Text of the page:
Which local high-altitude specialist is the size of a potato, has a teddy-bear face and large round ears, enjoys picking wildflowers, and screams “EEEEEE” like a squeaky plush toy? You guessed it–the American pika.

Pika are the smallest members of the lagomorph (rabbit) family. They are covered in a thick tan, brown, and black coat that acts as camouflage among the rocks and allows them to stay warm in the subalpine and alpine terrains they typically inhabit. Rock faces, rock slides, talus slopes, and cliffs are their preferred home.


An example of talus slope (pika habitat) in Washington's Gifford Pinchot National Forest
An example of talus slope (pika habitat) in the Indian Heaven Wilderness within the Gifford Pinchot National Forest

It’s easy to understand why the American pika is a favorite of many hikers in the western United States and Canada. But these undeniably adorable animals are in trouble.

Pika are sensitive to changes in climatic conditions. The summer months are an important time for collecting grasses and wildflowers, which are then dried into distinctive hay piles that will sustain the pika through the alpine winter. But foraging in high temperatures can be deadly for pikas. They have a temperature threshold of 78 degrees Fahrenheit and will not survive if they are exposed to high temperatures for too long. On hot days, pika are forced to limit the time they spend foraging to avoid over-exposure. The warmer temperatures brought about by climate change are making it more difficult for pika to gather enough food for the winter.

An American Pika perched on a rock
American pika photographed by supporter and volunteer, Michael Sulis

These changes are causing pika to move to even higher elevations. But many populations will soon find that they cannot go any higher. 

In many places, pika populations are declining. Gathering more data about current numbers and population trends is essential to understand what kinds of protections this species may need. Additionally, the ways in which pika respond to changes in the climate make them the perfect climate indicator species. Their climate sensitivity helps scientists infer the conditions in a particular habitat. That’s why Cascade Forest Conservancy has decided to join the Cascades Pika Watch collaboration and why we are launching a new program–a way for volunteers to make a difference for pika, independently and on their own schedules! 

Cascades Pika Watch is a collaboration between the Oregon Zoo and the Point Defiance Zoo and Aquarium. They have led highly successful projects counting and studying pika for many years in the Columbia Gorge (the Columbia Gorge pikas live at lower elevations than anywhere in the United States!) and in the North Cascades. Unfortunately, there is currently a gap in pika data between those two project areas. Cascade Forest Conservancy will lead the efforts in southwest Washington to expand the study across a larger geographic area.

Watch Oregon Field Guide’s segment about Cascade Pika Watch and the pika in the Columbia Gorge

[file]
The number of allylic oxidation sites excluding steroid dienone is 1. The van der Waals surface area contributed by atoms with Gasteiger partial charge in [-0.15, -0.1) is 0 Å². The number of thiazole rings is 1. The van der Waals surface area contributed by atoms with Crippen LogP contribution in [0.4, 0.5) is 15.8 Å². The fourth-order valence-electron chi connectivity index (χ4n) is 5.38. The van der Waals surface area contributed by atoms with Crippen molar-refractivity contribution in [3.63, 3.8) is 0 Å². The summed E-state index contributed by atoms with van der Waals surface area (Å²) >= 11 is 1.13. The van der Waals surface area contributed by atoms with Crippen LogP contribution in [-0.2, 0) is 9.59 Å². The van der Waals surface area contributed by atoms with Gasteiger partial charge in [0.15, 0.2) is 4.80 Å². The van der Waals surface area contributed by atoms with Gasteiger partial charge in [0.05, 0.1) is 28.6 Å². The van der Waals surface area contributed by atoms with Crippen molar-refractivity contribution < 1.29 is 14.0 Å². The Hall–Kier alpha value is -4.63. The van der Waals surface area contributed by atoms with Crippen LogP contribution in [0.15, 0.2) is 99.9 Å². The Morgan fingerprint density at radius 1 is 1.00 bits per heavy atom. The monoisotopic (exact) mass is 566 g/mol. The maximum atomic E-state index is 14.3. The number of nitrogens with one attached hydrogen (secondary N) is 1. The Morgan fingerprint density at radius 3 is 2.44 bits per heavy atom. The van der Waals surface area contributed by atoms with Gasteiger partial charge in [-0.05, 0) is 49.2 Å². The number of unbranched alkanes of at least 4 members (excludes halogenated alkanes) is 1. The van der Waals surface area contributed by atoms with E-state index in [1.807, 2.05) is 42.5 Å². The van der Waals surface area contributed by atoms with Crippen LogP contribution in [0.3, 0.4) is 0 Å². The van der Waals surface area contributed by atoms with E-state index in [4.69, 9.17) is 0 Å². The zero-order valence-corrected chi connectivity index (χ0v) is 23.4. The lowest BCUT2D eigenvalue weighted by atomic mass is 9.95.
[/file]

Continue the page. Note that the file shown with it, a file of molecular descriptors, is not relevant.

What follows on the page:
Help from volunteers will be critical for Cascade Forest Conservancy’s efforts to study pika in the Gifford Pinchot National Forest. Unlike CFC’s group trips, pika research offers volunteers the chance to make an impact while setting their own schedule and pace! No experience is necessary and any level of participation will help us fill in the data gaps about this charismatic climate change indicator species!

Pikas are a natural fit for independent citizen science. They are easily identifiable, are found in beautiful places, and offer invaluable information about environmental changes. We will be hosting volunteer training on June 11th. You can attend in person at our office in Vancouver or by joining our livestream (registration will open in February). During the training, we will go over:

  • Pika and habitat identification
  • Opportunistic observations vs. sitting surveys
  • Equipment checklist
  • Safety procedures
  • Volunteer guidelines 

Whether you’re going on a hike in the Gifford Pinchot National Forest to opportunistically observe pika, or you want to claim a survey spot within the forest to look and listen for pika (the sitting survey) this independent volunteer opportunity is just for you! 

If you have any recent pika observations that you’d like to share or if you want to get started before June, please email Amanda Keasberry, CFC’s Science and Stewardship Manager, at amanda(at)



On November 8th, I joined our project partners from Washington State University to check on a family of three beavers that we released in a tributary of the Lewis River earlier in the year. This was our last check of 2021.

On the morning of the trip, we were excited to find out that the forecast had changed. Instead of rain, it was going to be a cold but sunny day!  Typically, we can drive right up to the release site—a beautiful headwater pond with a view of Mt. St. Helen’s in the distance. As we rounded curves and gained elevation, we began to see some snow. At first, we weren’t concerned—it is not bizarre to see a couple inches of snow going into the mountains in early November. But as we made our way past a sno-park, that two inches of snow quickly grew to 4 inches and then to 8 inches. We no longer felt comfortable driving the SUV further up the road, but that wasn’t going to stop us from this final opportunity to check on this family of beavers.